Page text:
Materials and Methods
Twenty-five Korean deaf signers, enrolled as undergraduate students at the Korea Nazarene University, Cheonan, took part in the experiment. Data sets of two participants had to be excluded from analyses due to failure in data recording. Mean age of the remaining 23 (11 females) participants was 22.1 years (SD = 1.6). On average, they have received 14.4 (1.1) years of formal education. All were right-handed according to their own disclosure, had normal or corrected-to normal vision and reported no mathematical deficits. All participants used KSL as their primary language although mean age of acquisition of KSL was relatively late (mean = 9.0, SD = 4.4). Nevertheless, participants’ counting habits were evaluated prior to the experiment confirming that all used the KGS finger-counting system depicted in Figure 1. All participants gave their informed consent to take part in the study.
The same stimulus set was used as described by Domahs et al. (2010). All number pairs with a distance of 2 within the number range from 1 to 20 were shown in both orders (i.e., 1_3 to 18_20 and 3_1 to 20_18, respectively). Stimuli were presented in central position as Arabic digits in black Arial 60 pt font against a white background. Both numbers were presented in the same line separated by seven blanks.
Instructions were given in written Korean (Hangul) and, additionally, in KSL. Participants were instructed to answer as fast and accurately as possible. Half of the participants started with the instruction to indicate the smaller number by a corresponding button press while the other half was instructed to indicate the larger number. Response keys were the “S” key and the “L” key on a standard keyboard. After the first half of the experiment, response assignments were reversed. For each response assignment, each number pair was presented five times per order (i.e., five times 4_6 and five times 6_4). Thus, the presentation of 36 number pairs × 5 repetitions × 2 response assignments led to a total of 360 experimental trials separated in five blocks per response assignment, each block including all 36 number pairs in randomized order. Each response assignment was preceded by an additional training block of all 36 number pairs. Training results were not included in the analyses.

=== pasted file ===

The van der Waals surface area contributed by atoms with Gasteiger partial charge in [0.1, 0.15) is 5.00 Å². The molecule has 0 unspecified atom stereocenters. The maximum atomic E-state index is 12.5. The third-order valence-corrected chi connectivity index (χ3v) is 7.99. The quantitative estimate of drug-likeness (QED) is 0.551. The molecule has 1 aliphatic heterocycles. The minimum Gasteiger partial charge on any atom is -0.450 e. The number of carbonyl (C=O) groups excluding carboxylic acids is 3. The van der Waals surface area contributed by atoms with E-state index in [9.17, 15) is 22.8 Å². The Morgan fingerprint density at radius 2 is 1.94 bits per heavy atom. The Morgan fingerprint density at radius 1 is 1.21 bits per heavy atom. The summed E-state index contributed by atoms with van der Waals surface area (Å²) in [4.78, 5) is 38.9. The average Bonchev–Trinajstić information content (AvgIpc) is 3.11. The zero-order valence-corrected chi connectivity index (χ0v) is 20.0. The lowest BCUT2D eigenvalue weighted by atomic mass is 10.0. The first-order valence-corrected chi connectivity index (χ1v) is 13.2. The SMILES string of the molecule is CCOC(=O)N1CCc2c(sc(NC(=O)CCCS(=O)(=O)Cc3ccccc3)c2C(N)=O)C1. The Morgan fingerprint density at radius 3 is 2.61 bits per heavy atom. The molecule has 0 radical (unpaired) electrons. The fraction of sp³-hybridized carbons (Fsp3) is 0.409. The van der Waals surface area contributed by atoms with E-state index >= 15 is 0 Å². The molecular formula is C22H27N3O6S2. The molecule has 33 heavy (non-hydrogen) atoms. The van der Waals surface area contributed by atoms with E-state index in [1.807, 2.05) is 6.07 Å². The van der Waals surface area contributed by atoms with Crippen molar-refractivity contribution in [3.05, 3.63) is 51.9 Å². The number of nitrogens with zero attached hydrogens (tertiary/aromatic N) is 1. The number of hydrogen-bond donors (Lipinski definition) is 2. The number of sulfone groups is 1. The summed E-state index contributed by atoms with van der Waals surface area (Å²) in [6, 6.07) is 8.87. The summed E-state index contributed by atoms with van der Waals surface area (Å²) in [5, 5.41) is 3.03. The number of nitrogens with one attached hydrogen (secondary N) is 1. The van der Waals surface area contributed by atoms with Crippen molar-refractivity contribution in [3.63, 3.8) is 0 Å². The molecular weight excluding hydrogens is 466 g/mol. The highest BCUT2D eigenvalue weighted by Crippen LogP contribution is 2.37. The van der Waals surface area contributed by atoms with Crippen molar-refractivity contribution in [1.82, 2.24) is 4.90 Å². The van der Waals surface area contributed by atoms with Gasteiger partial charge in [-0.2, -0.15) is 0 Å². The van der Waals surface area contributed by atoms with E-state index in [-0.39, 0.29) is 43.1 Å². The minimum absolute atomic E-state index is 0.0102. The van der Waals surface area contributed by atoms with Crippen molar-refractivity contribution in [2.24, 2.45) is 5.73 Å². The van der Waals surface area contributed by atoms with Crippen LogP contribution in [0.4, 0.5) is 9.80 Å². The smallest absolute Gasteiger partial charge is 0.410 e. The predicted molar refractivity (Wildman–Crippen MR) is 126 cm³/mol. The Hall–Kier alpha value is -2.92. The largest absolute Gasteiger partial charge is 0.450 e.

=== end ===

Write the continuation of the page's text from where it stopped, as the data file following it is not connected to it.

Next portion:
Each trial started with a blank screen (500 ms), followed by the presentation of a fixation cross in central position (200 ms) and another blank screen (200 ms). Then, the number pair was presented until one of the response buttons was pressed or the time limit of 2000 ms was reached. Trials were initiated in a self-paced manner, i.e., participants pressed the space-bar on the keyboard to proceed to the next trial.
There was no speed–accuracy trade-off as indicated by a non-reliable negative correlation between mean RT and error rate (r = −0.14, p = 0.54). Incorrect responses or RT falling outside the interval of ±2.5 SD from the individual mean were excluded from the analyses. This resulted in a loss of 7.5% of data points.
The influence of the structure of different external and hypothesized internal representations on symbolic number processing was assessed by a linear mixed-effects regression analysis on mean RT per number pair. The following measures of external and internal representations were entered: first, a variable coding the presence or absence of a different number of Arabic digits (coded as −1 for pairs 8_10 and 9_11 and +1 for other pairs) was included to represent characteristics of the Arabic stimulus format. Second, numerical magnitude [i.e., the natural logarithm (ln) of the mean of each number pair] and parity (coded as +1 for odd and −1 for even pairs) were used as predictors reflecting basic semantic number representations. Finally, the following predictors were included, representing potential hand-based internal representations: transparency limit (coded +1 for pairs where one number is represented transparently and one number symbolically in KSL, i.e., 3_5 and 4_6, and coded −1 for other pairs), hand orientation (coded +1 for pairs with different hand orientation in KSL, i.e., 4_6, 5_7, 8_10, 9_11, 14_16, 15_17, 18_20, and −1 for other pairs), and movement sequence (coded +1 for pairs where at least one number is signed in a one-handed movement sequence in KSL, i.e., 9_11, 11_13, 13_15, 14_16, 15_17, 16_18, and −1 for other pairs). The contribution of these variables to the goodness of fit of the model was evaluated within the linear-mixed-effects model (lme) framework, using the lme4 package (Bates, 2007) in the R system for statistical computing (R Development Core Team, 2006). Both participants and number pairs were treated as random factors.